For a long time I had an idea of what I wanted for the Battle Hymn interface. It had to have a period feel, to be evocative of the era but most of all it had to work with the maps and units, which had been designed first. I’m a firm believer that a game should be designed as a whole entity. Not as separate disperate elements that are later thrown together. So, as we had with the maps, I took examples of period print and built on a subset of the defining elements.  The Battle Hymn interface took its inspiration from posters and leaflets of the day, reworked to suit a modern audience and touch device.

Montage of period posters


The main stylistic factors we can take from the above are the use of multiple fonts, styles and sizes. little bits of decoration and embellishment to separate sections and headlines. In many cases they seem to want to fill as much white space as possible. Overall quite difficult on the modern eye but I wanted to capture a flavour.

So instead of the multitude of fonts, I’ve picked out just two of the more popular period ones, Baskerville and Egyptian. (The red glyphs are missing but we were’t considering localizing to Icelandic or Czech). These give a good mixture of weights and capture the essential flavour without overwhelming us with multiple fonts.  Baskerville, a slim elegant serifed font suitable for body text and some sub headings..nice flow to the italic.  And regular and condensed versions of Egyptian .. A solid slab serifed font suitable for headings and buttons.

Battle Hymn fonts
I thought I may need a sans-serif at some point but I wanted to achieve as much as possible with just these. As a nod to the desire to fill space and use a lot of text sizes (and also to aid localization) I set the text to automatically resize based on content and size of the button, panel or whatever it was anchored to. This had the advantage of automatically giving us different text sizes based on content. While I liked the idea and the look, it proved a little tricky to get the balance and flow right and as the project closed there was still some tweaking to be done.

MM.0 - Main Menu.jpegGM.0 - Game Menu Screen.jpegFS.2 - USA Formations.jpegTR.0 - Turn Record Screen.jpegVS.1 - VP Breakdown.jpeg

While I’d been developing this look, the designers had been busy with Balsamic, putting together the required layouts for each screen. Once these were set in stone I could then go through and work out what assets were needed and how the users eye was meant to flow through them. I began mocking them up, trying different looks and combinations of elements, fonts, colours, decoration. I started off just concentrating on two pages .. the in game map view, and the game menu (the second image above) as the most seen/used, and the most complicated, respectively. My usual approach is to concentrate on the most important interactive elements, define a coherent and consistent look for them and then build from there.

Montage of experiments

The designers original intention was to have just one scalable interface for iPhone, iPad and PC. Not always a good idea, especially for one so complicted as these became. I was very dubious as we’d learned from CiC that mouse and keyboard based interfaces do not translate to touch screen and vice versa,  both from a UX and visual point of view. Likewise, cramming a complicated iPad screen onto two sizes of iPhone required a lot of changes. But eventually we created one that would work well on iPad and reasonably on PC. iPhone would need its own treatment but plans for that release were postponed.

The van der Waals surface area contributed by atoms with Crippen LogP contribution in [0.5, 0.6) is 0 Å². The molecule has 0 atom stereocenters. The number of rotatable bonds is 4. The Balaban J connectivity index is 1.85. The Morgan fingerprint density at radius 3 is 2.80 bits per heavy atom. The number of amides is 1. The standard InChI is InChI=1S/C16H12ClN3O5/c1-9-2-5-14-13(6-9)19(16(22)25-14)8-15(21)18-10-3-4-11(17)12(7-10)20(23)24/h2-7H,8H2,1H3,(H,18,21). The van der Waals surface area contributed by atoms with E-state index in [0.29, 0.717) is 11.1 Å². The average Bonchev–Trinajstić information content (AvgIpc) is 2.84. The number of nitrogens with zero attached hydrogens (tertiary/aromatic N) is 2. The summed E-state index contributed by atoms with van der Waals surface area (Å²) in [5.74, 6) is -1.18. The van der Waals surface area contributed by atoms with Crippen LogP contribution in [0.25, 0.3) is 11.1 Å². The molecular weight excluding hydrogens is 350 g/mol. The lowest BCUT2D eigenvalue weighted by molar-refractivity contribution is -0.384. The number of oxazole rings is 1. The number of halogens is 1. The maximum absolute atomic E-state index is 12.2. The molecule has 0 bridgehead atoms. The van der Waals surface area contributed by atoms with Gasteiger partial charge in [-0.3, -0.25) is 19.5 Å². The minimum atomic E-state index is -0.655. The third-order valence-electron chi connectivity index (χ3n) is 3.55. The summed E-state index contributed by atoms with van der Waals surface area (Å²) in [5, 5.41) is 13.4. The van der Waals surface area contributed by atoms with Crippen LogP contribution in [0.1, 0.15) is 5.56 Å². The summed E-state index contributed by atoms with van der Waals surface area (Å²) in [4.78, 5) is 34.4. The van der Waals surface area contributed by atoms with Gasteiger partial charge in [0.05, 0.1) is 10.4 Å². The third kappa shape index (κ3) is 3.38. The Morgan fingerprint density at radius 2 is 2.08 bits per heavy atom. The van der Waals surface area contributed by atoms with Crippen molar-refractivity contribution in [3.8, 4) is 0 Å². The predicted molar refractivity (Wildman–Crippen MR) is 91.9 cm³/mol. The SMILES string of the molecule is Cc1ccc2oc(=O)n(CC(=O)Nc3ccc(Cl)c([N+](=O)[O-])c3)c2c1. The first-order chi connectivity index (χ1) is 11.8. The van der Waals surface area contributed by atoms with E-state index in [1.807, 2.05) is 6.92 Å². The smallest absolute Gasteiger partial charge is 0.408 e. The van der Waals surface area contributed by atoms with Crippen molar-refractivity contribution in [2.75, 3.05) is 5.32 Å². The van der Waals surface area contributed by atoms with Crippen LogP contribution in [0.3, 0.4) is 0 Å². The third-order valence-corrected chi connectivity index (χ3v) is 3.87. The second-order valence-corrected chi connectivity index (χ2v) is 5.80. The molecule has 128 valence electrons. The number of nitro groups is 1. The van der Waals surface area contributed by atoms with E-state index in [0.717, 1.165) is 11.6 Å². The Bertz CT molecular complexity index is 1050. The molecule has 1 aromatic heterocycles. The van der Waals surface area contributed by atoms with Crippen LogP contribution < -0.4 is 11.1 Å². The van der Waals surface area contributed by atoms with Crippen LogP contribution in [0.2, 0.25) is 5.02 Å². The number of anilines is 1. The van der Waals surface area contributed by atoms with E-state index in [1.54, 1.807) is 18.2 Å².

So, as we did with the map, I took a period style and technique and tried to make it more palatable for a modern audience. Hopefully without cliche .. This is a sample of the art spec document that laid out how each page was to be constructed and its consituent elements, type sizes etc.. The developers would put them together fairly roughly .. the essential elements present and working .. and I’d go in, tidy up the layout, fix prefabs, add decoration etc.. This is a set of documents that I wrote during pre-production and as part of a proposal. They were living things that grew and changed throughout the process as techniques, artwork, processes changed.Spec thumbnails

While I’ve inevitably tweaked things, all these mock ups were based directly on the Balsamic layouts provided by the designer and eventually most were implemented using NGUI in Unity. One stipulation was that the panel artwork had to be scalable and made from a limited set of assets so as to reduce the time taken to produce them. As it turned out, many of the panels simply didn’t need to scale and many of those that benefitted functionally didn’t look so good. As it was, the actual setup and construction of all the screens from many small 9-slice elements was extremely time consuming and what little time was saved by making relatively few (if complicated to create) assets was nullified by that process.

Here’s a small selection of the initial Photoshop mockups. These were essentially the first pass and the intention was to test and revise. Iteration is the name of the game. We had rough builds in game, test, iterate, test, iterate  … Sadly Shenandoah closed before we got passed the first iteration.